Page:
Over its lifespan, there’s a good chance your LLC will enter into lots of contracts. Employment contracts, supplier agreements, and nondisclosure agreements are just a few examples. It’s best to keep these contracts on hand — both while they’re ongoing and for a while after they’ve ended.
Keeping these contracts for easy reference helps protect your business and the people you enter into contracts with. If there’s ever a question or conflict regarding one of your agreements, you’ll be able to quickly consult them.
Finances are the lifeblood of any business. And if you’re keeping vigilant books, you’ll probably keep detailed financial records each month: your expenses, member distributions, capital contributions, sales reports, and so on. You’ll also keep your credit card statements, deposit slips, and withdrawal receipts for your business bank account. Our money app can actually help with your day-to-day financials.
You don’t need to keep super-detailed records in your company record book. But you should include a summary financial statement for each year, sort of like an “annual report” statement for your records.
Technically, LLCs aren’t really required to hold annual meetings (unlike corporations, which must have meetings for both their shareholders and their board of directors). But many LLCs choose to have formal meetings of their members, even if only occasionally. If your LLC ever has meetings, you should appoint someone to take minutes.
For example, you should keep records of what was discussed at each meeting, any resolutions that were passed, and so on. This will help you keep track of any important changes in the lifespan of your business.
Starting and running a compliant LLC can feel like a huge undertaking, but you don’t have to go it alone. Here at ZenBusiness, we can handle the “red tape” side of the business so you can focus on achieving all your business goals. Whether you need help creating your first LLC, a template for your first operating agreement, or worry-free compliance, we have your back.
Disclaimer: The content on this page is for information purposes only and does not constitute legal, tax, or accounting advice. If you have specific questions about any of these topics, seek the counsel of a licensed professional.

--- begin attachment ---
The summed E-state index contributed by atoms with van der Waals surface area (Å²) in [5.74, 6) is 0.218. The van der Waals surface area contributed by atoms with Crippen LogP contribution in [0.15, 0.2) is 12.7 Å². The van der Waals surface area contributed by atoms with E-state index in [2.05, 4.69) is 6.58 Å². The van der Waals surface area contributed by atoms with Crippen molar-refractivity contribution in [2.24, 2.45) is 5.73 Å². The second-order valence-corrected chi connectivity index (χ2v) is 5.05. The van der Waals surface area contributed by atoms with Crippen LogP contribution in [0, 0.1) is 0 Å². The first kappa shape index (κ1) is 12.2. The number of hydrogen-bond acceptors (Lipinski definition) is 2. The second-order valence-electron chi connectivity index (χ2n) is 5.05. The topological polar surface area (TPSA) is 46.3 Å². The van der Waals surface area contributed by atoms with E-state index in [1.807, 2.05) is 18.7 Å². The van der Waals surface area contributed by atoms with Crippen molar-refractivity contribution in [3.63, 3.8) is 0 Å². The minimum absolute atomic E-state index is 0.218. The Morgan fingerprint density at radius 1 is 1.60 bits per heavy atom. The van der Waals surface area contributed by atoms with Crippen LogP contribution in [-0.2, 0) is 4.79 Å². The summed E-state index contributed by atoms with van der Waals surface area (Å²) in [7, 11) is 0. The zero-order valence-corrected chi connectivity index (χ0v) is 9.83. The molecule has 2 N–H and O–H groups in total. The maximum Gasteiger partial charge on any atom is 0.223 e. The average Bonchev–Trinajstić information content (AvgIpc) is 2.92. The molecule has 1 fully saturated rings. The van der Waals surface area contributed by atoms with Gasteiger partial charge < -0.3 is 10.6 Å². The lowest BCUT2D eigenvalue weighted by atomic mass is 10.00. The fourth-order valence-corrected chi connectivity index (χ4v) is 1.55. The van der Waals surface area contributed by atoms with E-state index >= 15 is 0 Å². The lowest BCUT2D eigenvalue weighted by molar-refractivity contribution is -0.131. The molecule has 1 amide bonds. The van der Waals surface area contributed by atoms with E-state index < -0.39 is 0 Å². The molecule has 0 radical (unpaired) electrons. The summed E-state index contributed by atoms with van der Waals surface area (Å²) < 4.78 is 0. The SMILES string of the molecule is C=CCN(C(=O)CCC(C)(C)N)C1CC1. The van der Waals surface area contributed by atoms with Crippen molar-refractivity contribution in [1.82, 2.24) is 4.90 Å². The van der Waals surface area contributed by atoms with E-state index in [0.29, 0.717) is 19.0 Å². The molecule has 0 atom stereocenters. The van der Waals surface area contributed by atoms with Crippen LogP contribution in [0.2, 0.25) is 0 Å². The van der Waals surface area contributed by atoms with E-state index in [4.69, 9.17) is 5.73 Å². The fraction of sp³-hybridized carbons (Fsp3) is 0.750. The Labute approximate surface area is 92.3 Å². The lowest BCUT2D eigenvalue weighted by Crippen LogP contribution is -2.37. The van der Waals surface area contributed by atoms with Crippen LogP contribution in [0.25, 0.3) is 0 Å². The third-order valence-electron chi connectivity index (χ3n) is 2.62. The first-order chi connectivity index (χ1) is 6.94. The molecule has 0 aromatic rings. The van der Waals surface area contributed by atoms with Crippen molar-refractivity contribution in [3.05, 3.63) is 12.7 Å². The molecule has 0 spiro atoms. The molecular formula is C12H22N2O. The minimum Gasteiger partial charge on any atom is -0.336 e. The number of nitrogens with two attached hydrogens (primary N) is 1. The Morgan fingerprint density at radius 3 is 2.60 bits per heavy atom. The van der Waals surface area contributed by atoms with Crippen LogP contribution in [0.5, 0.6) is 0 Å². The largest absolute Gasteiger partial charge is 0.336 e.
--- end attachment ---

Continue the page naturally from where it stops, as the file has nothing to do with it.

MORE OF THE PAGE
Ultimately, it depends on what your state requires, as some states require specific records and others don’t. That said, we generally recommend keeping the above records even if your state doesn’t require them. This is especially true for tax records.
Failing to keep these records could make it hard to distinguish your business as a separate legal entity from you personally. That could compromise your limited liability status and put your personal assets at risk.
“Record book” is a blanket term for an LLC’s collection of important business documents and official paperwork, such as federal tax records, formation documents, operating agreements, and more.
They’re a bit different from corporate records. While there is some overlap between record keeping for LLCs and corporations, LLCs generally have less stringent requirements for the type of records they have to keep.
The “best way” to keep your records depends on your personal preferences. Many LLC owners keep a physical binder with printed versions of their documents. But you can, in theory, keep electronic records in a digital folder — ideally backed up and adequately protected — with your records instead. The important thing is that you keep your records.
How long you should keep bank records ultimately depends on a couple of factors. For one, you should consider keeping them for as long as you keep your tax returns for the same year (as additional proof for your returns in case of an audit). But other institutions, like business insurance agencies you make a claim with or even one of your members, might request that you keep your bank records for a set period of time. You’ll have to make a judgment call based on your unique circumstances.